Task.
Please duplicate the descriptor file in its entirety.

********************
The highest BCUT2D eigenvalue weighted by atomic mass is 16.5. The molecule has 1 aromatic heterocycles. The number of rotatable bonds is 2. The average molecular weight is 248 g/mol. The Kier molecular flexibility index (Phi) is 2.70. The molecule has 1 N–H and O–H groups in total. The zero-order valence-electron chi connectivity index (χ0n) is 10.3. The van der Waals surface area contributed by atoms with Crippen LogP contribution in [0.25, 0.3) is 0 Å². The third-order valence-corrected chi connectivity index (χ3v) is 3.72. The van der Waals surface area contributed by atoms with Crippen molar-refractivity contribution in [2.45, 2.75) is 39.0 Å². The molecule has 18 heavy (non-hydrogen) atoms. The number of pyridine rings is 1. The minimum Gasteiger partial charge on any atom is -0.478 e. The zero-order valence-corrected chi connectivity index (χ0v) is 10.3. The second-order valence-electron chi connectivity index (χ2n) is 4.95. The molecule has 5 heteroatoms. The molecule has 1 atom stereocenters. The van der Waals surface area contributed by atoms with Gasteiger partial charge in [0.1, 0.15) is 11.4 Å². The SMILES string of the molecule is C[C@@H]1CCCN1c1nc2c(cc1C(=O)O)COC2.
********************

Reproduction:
The highest BCUT2D eigenvalue weighted by atomic mass is 16.5. The molecule has 1 aromatic heterocycles. The number of rotatable bonds is 2. The average molecular weight is 248 g/mol. The Kier molecular flexibility index (Phi) is 2.70. The molecule has 1 N–H and O–H groups in total. The zero-order valence-electron chi connectivity index (χ0n) is 10.3. The van der Waals surface area contributed by atoms with Crippen LogP contribution in [0.25, 0.3) is 0 Å². The third-order valence-corrected chi connectivity index (χ3v) is 3.72. The van der Waals surface area contributed by atoms with Crippen molar-refractivity contribution in [2.45, 2.75) is 39.0 Å². The molecule has 18 heavy (non-hydrogen) atoms. The number of pyridine rings is 1. The minimum Gasteiger partial charge on any atom is -0.478 e. The zero-order valence-corrected chi connectivity index (χ0v) is 10.3. The second-order valence-electron chi connectivity index (χ2n) is 4.95. The molecule has 5 heteroatoms. The molecule has 1 atom stereocenters. The van der Waals surface area contributed by atoms with Gasteiger partial charge in [0.1, 0.15) is 11.4 Å². The SMILES string of the molecule is C[C@@H]1CCCN1c1nc2c(cc1C(=O)O)COC2.